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Tissue Regenerating Tech Could Make Root Canals A Thing Of The Past

Treating an infection could become much less of a toothache.

Holly Large - Editorial Assistant

Holly Large

Holly Large - Editorial Assistant

Holly Large

Jr Copy Editor & Staff Writer

Holly is a graduate medical biochemist with an enthusiasm for making science interesting, fun and accessible.

Jr Copy Editor & Staff Writer

Edited by Laura Simmons
Laura Simmons - Editor and Staff Writer

Laura Simmons

Editor and Staff Writer

Laura is an editor and staff writer at IFLScience. She obtained her Master's in Experimental Neuroscience from Imperial College London.

dentist performing root canal treatment

Root canals are often used to treat pulpitis, an infection of the tissue at the center of the tooth.

Image credit: VanoVasaio/

Even if root canals can save our smiles, there’s no denying that having a dentist drill down into your tooth is not necessarily the most pleasant experience. But a solution may well be on the horizon – researchers are developing tissue-regenerating tech that could help avoid the dreaded drill.

Root canals can be used to treat pulpitis, an infection in the pulp, the soft tissue in the center of the tooth containing nerves, blood vessels, and specialized cells. Infections can kill off the pulp, which can cause a whole host of other problems. Treatment with root canals digs out the infected pulp, but a team of scientists from the Forsyth Institute sought to instead regenerate it, using a class of molecules called resolvins.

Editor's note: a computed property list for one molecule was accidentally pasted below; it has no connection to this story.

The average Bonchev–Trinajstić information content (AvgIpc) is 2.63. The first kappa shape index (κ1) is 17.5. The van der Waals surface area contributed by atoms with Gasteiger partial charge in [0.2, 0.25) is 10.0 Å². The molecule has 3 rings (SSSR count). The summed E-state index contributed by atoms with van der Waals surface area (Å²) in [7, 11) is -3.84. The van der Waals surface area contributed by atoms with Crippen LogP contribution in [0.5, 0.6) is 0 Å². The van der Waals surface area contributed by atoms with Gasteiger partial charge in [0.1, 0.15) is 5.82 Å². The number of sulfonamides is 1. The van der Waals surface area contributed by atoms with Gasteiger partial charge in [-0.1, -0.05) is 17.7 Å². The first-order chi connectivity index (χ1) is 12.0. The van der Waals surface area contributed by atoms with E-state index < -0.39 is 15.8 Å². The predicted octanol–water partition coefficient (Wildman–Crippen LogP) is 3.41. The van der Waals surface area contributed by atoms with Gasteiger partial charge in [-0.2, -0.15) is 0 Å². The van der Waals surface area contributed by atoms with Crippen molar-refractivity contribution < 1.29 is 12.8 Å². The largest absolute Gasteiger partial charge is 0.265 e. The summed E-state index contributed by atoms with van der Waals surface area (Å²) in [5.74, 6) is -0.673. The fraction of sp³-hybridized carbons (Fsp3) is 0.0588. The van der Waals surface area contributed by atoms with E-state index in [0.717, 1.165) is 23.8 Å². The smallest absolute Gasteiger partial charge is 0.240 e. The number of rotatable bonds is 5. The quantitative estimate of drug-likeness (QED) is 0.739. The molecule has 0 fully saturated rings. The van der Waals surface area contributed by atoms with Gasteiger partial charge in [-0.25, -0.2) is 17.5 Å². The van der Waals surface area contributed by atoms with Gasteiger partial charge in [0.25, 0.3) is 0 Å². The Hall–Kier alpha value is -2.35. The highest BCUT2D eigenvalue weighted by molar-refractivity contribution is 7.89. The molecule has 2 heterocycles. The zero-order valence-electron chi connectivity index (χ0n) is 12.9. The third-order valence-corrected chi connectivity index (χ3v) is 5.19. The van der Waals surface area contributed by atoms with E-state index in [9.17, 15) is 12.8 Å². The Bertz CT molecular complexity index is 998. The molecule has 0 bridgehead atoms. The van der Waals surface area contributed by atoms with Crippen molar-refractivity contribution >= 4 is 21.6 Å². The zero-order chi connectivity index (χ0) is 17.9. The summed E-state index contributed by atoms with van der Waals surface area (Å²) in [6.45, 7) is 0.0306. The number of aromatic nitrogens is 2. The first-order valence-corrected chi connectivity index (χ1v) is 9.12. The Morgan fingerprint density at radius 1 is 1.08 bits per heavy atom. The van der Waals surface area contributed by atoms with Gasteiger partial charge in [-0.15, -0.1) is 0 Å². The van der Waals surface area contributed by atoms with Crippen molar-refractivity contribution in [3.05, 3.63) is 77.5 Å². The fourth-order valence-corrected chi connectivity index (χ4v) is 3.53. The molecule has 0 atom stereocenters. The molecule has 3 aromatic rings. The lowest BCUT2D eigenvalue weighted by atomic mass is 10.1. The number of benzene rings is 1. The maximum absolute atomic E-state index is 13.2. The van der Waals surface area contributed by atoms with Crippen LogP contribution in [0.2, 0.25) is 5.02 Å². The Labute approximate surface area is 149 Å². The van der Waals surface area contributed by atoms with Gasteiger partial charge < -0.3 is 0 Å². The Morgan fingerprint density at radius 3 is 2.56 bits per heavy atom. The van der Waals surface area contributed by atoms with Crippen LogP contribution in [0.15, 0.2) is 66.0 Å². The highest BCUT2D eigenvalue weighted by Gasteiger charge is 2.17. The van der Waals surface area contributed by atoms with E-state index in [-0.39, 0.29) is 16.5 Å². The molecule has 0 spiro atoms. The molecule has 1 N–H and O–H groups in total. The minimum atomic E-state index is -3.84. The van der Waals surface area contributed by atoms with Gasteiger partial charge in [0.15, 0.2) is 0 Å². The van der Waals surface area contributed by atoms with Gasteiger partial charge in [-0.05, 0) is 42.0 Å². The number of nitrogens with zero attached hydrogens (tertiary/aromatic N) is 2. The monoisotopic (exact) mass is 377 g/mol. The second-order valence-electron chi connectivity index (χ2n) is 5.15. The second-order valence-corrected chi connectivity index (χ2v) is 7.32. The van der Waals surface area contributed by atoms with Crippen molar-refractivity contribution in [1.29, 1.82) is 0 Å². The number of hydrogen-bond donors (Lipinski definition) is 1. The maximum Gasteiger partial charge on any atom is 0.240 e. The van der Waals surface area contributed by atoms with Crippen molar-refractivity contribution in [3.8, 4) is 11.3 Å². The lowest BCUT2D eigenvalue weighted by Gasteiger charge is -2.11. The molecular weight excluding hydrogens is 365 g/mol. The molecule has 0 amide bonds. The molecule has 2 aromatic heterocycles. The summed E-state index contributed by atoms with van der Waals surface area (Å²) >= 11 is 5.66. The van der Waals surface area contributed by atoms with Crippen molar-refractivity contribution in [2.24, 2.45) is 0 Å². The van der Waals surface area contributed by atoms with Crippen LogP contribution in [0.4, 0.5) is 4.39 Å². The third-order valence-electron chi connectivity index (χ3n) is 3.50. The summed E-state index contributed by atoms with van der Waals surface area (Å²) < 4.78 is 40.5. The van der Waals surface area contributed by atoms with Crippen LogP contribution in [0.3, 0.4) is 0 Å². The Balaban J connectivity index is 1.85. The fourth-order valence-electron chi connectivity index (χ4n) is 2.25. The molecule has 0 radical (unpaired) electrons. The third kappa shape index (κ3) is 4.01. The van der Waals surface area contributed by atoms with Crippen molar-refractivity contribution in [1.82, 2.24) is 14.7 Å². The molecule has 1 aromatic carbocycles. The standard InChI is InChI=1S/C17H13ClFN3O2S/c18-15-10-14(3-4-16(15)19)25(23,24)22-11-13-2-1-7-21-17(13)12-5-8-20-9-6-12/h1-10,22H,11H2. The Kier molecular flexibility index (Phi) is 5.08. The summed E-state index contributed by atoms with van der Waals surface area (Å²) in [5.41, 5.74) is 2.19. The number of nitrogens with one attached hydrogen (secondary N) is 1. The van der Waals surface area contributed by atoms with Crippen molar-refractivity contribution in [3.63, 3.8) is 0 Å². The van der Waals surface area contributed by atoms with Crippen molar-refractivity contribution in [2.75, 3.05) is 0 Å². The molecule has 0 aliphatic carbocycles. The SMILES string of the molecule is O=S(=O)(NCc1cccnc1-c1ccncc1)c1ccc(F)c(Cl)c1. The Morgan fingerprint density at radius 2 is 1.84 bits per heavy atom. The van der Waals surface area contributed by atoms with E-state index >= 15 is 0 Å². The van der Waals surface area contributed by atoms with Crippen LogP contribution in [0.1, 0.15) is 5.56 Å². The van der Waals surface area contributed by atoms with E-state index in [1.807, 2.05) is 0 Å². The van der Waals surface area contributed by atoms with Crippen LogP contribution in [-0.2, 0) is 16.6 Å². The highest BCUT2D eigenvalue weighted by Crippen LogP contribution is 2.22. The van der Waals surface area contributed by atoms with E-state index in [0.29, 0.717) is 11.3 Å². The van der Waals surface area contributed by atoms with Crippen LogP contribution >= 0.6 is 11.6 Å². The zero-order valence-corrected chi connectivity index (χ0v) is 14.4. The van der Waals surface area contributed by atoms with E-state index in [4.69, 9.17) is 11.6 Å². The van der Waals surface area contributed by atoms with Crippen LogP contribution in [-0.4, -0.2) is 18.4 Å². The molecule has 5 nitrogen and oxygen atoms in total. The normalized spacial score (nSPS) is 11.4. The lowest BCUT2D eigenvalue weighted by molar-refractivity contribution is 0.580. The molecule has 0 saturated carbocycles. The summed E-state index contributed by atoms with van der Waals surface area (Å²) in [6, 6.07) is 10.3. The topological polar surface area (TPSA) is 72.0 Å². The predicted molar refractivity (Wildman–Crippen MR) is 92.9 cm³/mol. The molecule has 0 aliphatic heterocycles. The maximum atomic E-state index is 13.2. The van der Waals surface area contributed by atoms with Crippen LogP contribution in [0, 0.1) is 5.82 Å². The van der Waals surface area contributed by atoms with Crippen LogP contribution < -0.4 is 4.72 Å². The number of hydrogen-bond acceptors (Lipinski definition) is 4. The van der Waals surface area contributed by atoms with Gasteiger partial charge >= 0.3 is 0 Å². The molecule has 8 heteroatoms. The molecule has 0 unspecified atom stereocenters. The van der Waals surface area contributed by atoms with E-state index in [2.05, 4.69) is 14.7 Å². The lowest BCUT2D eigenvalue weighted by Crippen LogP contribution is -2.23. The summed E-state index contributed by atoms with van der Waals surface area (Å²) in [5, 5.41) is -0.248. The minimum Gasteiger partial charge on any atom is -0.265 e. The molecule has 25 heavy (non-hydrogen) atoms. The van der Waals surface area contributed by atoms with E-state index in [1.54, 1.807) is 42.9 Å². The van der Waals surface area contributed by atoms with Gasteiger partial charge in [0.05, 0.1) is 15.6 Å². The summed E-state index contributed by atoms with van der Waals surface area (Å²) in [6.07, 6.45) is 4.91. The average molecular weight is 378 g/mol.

“Root canal therapy (RCT) is effective, but it does have some problems since you are removing significant portions of dentin, and the tooth dries out leading to a greater risk of fracture down the road,” said Thomas Van Dyke, who led the study, in a statement. “Our goal is to come up with a method for regenerating the pulp, instead of filling the root canal with inert material.”

Their candidate for that method was Resolvin E1 (RvE1), which is naturally produced by the body to control excess inflammation. In a series of experiments, RvE1 was applied to mouse dental pulp at different levels of infection and damage, ranging from reversible to severely infected and necrotic.

When applied directly to infected but living pulp, the researchers found that RvE1 was very effective at promoting its regeneration. However, regeneration wasn’t achieved when RvE1 was applied to severely infected and necrotic pulp – although it did effectively slow down the rate of infection and reduce inflammation.

The results might provide some hope for those who dread the idea of a root canal, but it will likely be a while before it reaches a dentist near you. Given that the study was carried out using pulp from mice, further research using human tissue will be necessary to determine if RvE1 is just as effective – and safe – to be used as treatment in humans.


The researchers are hopeful, however, that their technology could have a wide-ranging therapeutic impact. As Van Dyke explained: “Because application of RvE1 to dental pulp promotes formation of the type of stem cells that can differentiate into dentin (tooth), bone, cartilage or fat, this technology has huge potential for the field of regenerative medicine beyond the tissues in the teeth. It could be used to grow bones in other parts of the body, for instance.”

For now though, a root canal and gratitude for the existence of anesthetic it is.

The study is published in the Journal of Dental Research


healthHealth and Medicinehealthmedicine
  • tag
  • medicine,

  • teeth,

  • dentistry,

  • tissue regeneration,

  • root canal